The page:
To be quite honest, if I had a second season with this sort of production and this amount of opportunity let’s say in 2020 like I had in 2021, it wouldn’t even be a question who the best EDGE rusher in this class is or who’s going to be the first guy off the board. 

We’re on the same track. I know what I am. I think they know what I am now as well. I’m happy about that.

JM: I think that’s a terrific point and I won’t dispute it. If you could sit down and pick the brain of any pass rusher in today’s league, who would you choose and why?

JJII: I would choose a couple of people. I would choose Von Miller and Khalil Mack. Von Miller because it’s Von Miller, you know? (laughs). He’s always been a headache for the opposition. Watching him in his prime was a special experience. 

With Khalil Mack, I try to somewhat model some aspects of my game after his. Being able to talk to a guy that has a similar body type and play style, that would be really beneficial for me. Going back to Miller, he’s been the most consistent pass rusher over the last decade or so.

JM: Those are two terrific choices. I’ve really appreciated your time today. I feel like this conversation has highlighted why Jermaine Johnson is one of the best pass rushers available in the 2022 NFL Draft. In closing, why should a team use a top-10 selection on Jermaine Johnson on Thursday?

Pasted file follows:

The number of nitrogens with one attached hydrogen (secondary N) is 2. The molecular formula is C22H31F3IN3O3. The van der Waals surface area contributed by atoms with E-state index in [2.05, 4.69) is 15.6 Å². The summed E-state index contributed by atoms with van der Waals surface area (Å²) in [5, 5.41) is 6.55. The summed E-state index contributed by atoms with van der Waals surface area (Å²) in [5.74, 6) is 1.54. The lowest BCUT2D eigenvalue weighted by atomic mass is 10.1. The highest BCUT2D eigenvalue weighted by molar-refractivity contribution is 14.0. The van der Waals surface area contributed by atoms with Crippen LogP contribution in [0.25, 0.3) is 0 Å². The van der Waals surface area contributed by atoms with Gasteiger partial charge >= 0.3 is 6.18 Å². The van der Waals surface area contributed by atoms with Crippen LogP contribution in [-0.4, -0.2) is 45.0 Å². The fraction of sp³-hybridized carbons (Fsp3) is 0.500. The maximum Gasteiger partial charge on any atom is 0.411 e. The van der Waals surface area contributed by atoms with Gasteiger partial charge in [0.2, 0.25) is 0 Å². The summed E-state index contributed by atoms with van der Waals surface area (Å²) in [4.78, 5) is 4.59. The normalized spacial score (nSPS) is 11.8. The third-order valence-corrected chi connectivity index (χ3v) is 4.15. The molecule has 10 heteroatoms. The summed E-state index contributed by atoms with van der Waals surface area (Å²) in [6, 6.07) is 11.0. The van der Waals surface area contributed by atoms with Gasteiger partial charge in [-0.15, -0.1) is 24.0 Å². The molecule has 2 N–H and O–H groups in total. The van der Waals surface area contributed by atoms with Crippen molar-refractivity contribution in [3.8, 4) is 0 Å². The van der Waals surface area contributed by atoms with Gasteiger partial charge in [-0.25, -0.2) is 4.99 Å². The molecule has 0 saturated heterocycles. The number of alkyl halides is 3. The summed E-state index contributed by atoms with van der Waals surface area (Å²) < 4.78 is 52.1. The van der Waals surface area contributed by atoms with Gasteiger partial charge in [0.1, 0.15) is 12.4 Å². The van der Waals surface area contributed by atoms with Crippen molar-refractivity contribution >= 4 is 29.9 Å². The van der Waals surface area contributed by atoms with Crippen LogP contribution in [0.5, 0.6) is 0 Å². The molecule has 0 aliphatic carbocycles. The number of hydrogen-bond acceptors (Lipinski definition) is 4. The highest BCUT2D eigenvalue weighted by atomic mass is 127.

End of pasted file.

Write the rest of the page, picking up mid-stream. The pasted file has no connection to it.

JJII: Because there’s nobody like me. There really isn't. You said it earlier Justin, and I agree with you. I’m being unbiased here. I’m a self-aware person. I self-critique myself. When I look at my film, there isn’t anything that’s missing. There are things I can get better at and improve on, yes, but there’s nothing that is missing. 

When you look at the other EDGE rushers in this class, there are things that are missing. There are holes in their games. If I was a general manager, if I was one of those teams, I wouldn’t overthink it. What’s there is there, and what isn’t there, well, isn’t. 

Any progress I need to make will be made. I wouldn’t overthink it. There’s nothing missing from my game. As I discuss my future with NFL teams, they tell me that any issue they have with my game will be easily corrected. Some of these guys are missing things from their game that aren't fixable. Anything I can improve in, can, and will be fixed. My game will continue to improve, and those things are being fixed as we speak.

They understand that I’m the real deal. There aren’t any weaknesses in my game. I’m equally as impactful as both a pass rusher and as a run stopper, as you and I discussed. I think I’m a better pass rusher personally, but people are always surprised when they see that I’m just as physical and nasty in the run game. People are taken aback by that. 

They understand I’m tenacious and nasty. I’m going to get it done by any means necessary.

Written By:

Justin Melo

Staff Writer

Justin Melo is an NFL draft analyst that cut his teeth at The Draft Breakdown and USA Today's Draft Wire. He specializes in interviewing prospects, but also produces big boards, mock drafts, and scouting reports. He also covers the Tennessee Titans nationally for Broadway Sports Media and SB Nation.

Connect: